We have a problem, a big problem: we are very,very poor hitting baseball team. There is no way to dress it up to make it appear better. I’m about at the point of suggesting we need a new hitting instructor and soon. When one or two guys are still putting up dismal numbers after the first week of June, that’s one thing. When nearly the whole squad is, that’s another.

        Votto has been much better lately but make no mistake he and Puig have been horrid in 2019.

      • VaRedsFan

        I’m pretty sure that there was never a plan, nor will there ever be, a plan to acquire a young player like Peraza, have him break out with 180+ hits, and then immediately flip him in a rebuild cycle.

        He progressed to a young cheap asset. Teams (except the Marlins) don’t get rid of those.

      • Pete

        VA, what is ironic I have been told second basemen are available at such a low premium that Scooter’s wRC+’s of 2017 (123) and 2018 (125) are of no value. Peraza is no Scooter Gennett nor is he ever likely to be, at least the last two year’s version. Let us all call for higher standards for our beloved Reds. We can do better than Jose Peraza, in house. We can not afford to jettison a guy with a 123-123 wRC+, just can’t.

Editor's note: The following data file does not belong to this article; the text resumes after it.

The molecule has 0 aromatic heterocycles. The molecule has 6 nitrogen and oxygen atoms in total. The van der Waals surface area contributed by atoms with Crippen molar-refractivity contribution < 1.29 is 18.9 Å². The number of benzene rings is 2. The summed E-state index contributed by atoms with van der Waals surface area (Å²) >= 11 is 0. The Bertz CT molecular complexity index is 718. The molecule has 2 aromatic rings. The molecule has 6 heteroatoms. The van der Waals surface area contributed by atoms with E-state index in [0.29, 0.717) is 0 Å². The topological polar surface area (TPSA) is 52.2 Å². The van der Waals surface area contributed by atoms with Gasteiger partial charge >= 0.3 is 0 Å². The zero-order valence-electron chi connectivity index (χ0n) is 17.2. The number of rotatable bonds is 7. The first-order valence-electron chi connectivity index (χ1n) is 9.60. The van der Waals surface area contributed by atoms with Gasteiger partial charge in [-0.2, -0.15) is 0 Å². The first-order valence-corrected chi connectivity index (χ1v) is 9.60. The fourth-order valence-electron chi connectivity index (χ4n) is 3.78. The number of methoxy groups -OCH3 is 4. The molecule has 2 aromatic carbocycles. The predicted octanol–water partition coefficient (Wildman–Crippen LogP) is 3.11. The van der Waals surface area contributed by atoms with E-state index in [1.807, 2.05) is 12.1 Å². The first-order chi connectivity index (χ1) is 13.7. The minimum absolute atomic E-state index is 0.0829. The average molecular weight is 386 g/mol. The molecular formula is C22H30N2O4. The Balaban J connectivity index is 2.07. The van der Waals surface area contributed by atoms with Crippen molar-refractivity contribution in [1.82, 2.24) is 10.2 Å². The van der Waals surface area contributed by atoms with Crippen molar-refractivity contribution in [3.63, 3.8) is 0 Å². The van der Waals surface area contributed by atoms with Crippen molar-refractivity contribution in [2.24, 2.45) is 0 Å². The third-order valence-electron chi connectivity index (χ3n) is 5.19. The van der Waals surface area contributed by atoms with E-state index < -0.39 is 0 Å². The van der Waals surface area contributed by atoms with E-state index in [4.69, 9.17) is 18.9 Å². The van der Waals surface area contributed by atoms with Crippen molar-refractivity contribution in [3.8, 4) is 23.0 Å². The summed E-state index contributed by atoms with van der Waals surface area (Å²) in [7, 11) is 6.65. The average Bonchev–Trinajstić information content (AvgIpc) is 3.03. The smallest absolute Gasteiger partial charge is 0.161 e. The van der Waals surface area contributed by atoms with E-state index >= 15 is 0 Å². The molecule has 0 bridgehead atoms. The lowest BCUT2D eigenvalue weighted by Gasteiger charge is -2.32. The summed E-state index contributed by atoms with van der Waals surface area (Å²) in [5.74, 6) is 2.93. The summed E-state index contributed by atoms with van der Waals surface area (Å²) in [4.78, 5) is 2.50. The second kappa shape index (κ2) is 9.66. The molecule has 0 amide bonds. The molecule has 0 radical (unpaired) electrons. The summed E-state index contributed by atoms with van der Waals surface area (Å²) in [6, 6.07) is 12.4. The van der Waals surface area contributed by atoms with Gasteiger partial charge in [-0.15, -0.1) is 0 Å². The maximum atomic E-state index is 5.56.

• RojoBenjy

      If we can find another team that lives Peraza like the Reds do? We could get a top 50 prospect in return.

      But no other team loves him like our Reds.

      Let me add that Peraza was named starting 2B out of spring training—and he lost his job because he wasn’t hitting, or getting on base.

      Reply
    • Pete